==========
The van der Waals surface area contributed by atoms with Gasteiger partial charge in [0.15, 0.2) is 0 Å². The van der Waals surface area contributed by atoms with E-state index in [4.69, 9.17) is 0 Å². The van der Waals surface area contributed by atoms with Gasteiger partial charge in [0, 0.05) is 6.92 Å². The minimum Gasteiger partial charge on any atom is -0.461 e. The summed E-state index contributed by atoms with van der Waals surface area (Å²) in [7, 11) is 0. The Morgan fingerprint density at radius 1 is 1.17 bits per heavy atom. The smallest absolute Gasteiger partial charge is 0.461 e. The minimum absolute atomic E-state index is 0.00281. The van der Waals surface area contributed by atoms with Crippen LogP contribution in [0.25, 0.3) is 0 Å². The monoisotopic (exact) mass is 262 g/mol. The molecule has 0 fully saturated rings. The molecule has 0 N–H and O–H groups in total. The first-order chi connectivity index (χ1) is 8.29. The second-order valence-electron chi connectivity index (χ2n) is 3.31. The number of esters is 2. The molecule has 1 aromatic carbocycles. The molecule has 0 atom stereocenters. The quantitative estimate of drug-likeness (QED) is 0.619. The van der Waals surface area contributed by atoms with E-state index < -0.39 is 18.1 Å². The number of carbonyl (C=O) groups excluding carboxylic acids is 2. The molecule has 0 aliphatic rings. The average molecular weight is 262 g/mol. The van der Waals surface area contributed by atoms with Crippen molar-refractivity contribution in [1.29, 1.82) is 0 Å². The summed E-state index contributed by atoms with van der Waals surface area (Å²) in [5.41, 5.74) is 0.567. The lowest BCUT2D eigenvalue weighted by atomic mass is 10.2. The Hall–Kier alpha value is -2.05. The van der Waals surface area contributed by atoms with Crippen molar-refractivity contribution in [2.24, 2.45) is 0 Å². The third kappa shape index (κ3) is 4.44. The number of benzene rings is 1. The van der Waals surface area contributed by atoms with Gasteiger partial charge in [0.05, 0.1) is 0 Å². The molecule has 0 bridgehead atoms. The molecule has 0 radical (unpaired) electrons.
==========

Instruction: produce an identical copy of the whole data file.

The van der Waals surface area contributed by atoms with Gasteiger partial charge in [0.15, 0.2) is 0 Å². The van der Waals surface area contributed by atoms with E-state index in [4.69, 9.17) is 0 Å². The van der Waals surface area contributed by atoms with Gasteiger partial charge in [0, 0.05) is 6.92 Å². The minimum Gasteiger partial charge on any atom is -0.461 e. The summed E-state index contributed by atoms with van der Waals surface area (Å²) in [7, 11) is 0. The Morgan fingerprint density at radius 1 is 1.17 bits per heavy atom. The smallest absolute Gasteiger partial charge is 0.461 e. The minimum absolute atomic E-state index is 0.00281. The van der Waals surface area contributed by atoms with Crippen LogP contribution in [0.25, 0.3) is 0 Å². The monoisotopic (exact) mass is 262 g/mol. The molecule has 0 fully saturated rings. The molecule has 0 N–H and O–H groups in total. The first-order chi connectivity index (χ1) is 8.29. The second-order valence-electron chi connectivity index (χ2n) is 3.31. The number of esters is 2. The molecule has 1 aromatic carbocycles. The molecule has 0 atom stereocenters. The quantitative estimate of drug-likeness (QED) is 0.619. The van der Waals surface area contributed by atoms with E-state index < -0.39 is 18.1 Å². The number of carbonyl (C=O) groups excluding carboxylic acids is 2. The molecule has 0 aliphatic rings. The average molecular weight is 262 g/mol. The van der Waals surface area contributed by atoms with Crippen molar-refractivity contribution in [1.29, 1.82) is 0 Å². The summed E-state index contributed by atoms with van der Waals surface area (Å²) in [5.41, 5.74) is 0.567. The lowest BCUT2D eigenvalue weighted by atomic mass is 10.2. The Hall–Kier alpha value is -2.05. The van der Waals surface area contributed by atoms with Crippen molar-refractivity contribution in [2.24, 2.45) is 0 Å². The third kappa shape index (κ3) is 4.44. The number of benzene rings is 1. The van der Waals surface area contributed by atoms with Gasteiger partial charge in [0.05, 0.1) is 0 Å². The molecule has 0 bridgehead atoms. The molecule has 0 radical (unpaired) electrons.